Reflection: The Turner House

I promised myself to catch up on the books that I missed in 2015, in whatever meager way that I could, and I’m using the first few weeks of the new year to do just that. 2016, please be patient. I have five books on my catch up list, and I recently finished the first, The Turner House by Angela Flournoy. The book was a finalist for the 2015 National Book Award for Fiction, an impressive feat for a first-time author. My reading of The Turner House spanned countless locations, including the messy floor of an old apartment, the empty floor of a new home, on a plane flying south, under a weak light bulb in the early morning dark, and at Triste Cafe while drinking a $4 glass of red wine, where I was delighted to find the woman to my left engaged in similar activities (different book, same wine).
 
The Turner House is the story of Francis and Viola Turner and their 13 children, and continuously jumps between two eras. The first era stretches from 1944 to 1951, during which we learn of Francis and Viola’s Arkansas beginnings and their move to Detroit. The second era takes place in Spring 2008 and focuses on the children. While the eldest, Cha-Cha, is a baby in some pages of the book, in others he is 64 years old; the book stretches far and wide, in the way good ones do. At the center of the story is the house they grew up in, which now sits in a nearly abandoned East Side Detroit neighborhood. Francis is long dead and Viola is ill, so the children must debate what to do with the house. The book is described as “a major contribution to the literature on American families,” and it is a largely unromantic one, as in full of health problems and resentment and awkward moments and lost jobs. The book does not relieve readers of reality’s blemishes, but rather scatters them throughout its pages, creating a world that is recognizable, and thus meaningful beyond the dealings of one particular family.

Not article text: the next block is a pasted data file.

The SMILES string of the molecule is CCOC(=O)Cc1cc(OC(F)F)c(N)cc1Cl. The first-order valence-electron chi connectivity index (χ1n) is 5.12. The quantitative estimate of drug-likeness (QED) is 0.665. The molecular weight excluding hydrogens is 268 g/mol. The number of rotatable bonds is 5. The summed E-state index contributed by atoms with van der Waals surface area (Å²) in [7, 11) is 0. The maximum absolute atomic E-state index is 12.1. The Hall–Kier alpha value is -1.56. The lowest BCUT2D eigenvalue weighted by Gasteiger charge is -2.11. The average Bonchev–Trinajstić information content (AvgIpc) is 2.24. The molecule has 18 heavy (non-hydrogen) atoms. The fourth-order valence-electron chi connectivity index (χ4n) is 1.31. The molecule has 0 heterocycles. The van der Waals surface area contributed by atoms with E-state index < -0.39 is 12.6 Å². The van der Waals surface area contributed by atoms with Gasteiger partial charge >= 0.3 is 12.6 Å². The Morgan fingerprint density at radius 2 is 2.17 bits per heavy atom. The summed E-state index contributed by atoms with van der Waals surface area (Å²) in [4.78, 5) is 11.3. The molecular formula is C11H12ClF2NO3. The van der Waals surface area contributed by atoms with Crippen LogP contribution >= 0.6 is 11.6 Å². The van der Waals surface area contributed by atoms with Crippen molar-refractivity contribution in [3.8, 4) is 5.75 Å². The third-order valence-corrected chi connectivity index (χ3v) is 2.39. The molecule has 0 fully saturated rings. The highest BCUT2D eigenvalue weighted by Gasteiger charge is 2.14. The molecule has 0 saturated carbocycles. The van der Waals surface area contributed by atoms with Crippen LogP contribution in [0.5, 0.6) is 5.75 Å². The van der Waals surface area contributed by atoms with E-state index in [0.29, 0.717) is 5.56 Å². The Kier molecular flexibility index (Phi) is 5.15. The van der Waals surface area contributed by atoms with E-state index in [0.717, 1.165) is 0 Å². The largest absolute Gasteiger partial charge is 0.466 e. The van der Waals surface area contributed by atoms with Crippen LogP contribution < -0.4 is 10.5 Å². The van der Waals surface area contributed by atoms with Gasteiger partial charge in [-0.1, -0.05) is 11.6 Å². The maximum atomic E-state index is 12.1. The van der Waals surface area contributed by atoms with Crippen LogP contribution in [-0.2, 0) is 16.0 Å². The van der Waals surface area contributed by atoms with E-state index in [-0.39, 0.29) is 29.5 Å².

The Turner House reminds me of the legacies that are behind each of us, of the infinitely nuanced lives that precede our own, yet how so much of it remains unknown; either forgotten or erroneously retold or simply never shared, sometimes with intention. I think of my own day-to-day, stories woven together from this and that, and I wonder if any of it will live on, how quickly details can lose their precision. And perhaps that is perfectly alright. But if that doesn’t sit well with you, The Turner House offers hope, as it suggests that in a myriad of ways, for better or for worse, the past is inherited by all of us, and even the details seem to work themselves in.
 
Best, Yuri
@yuriroho
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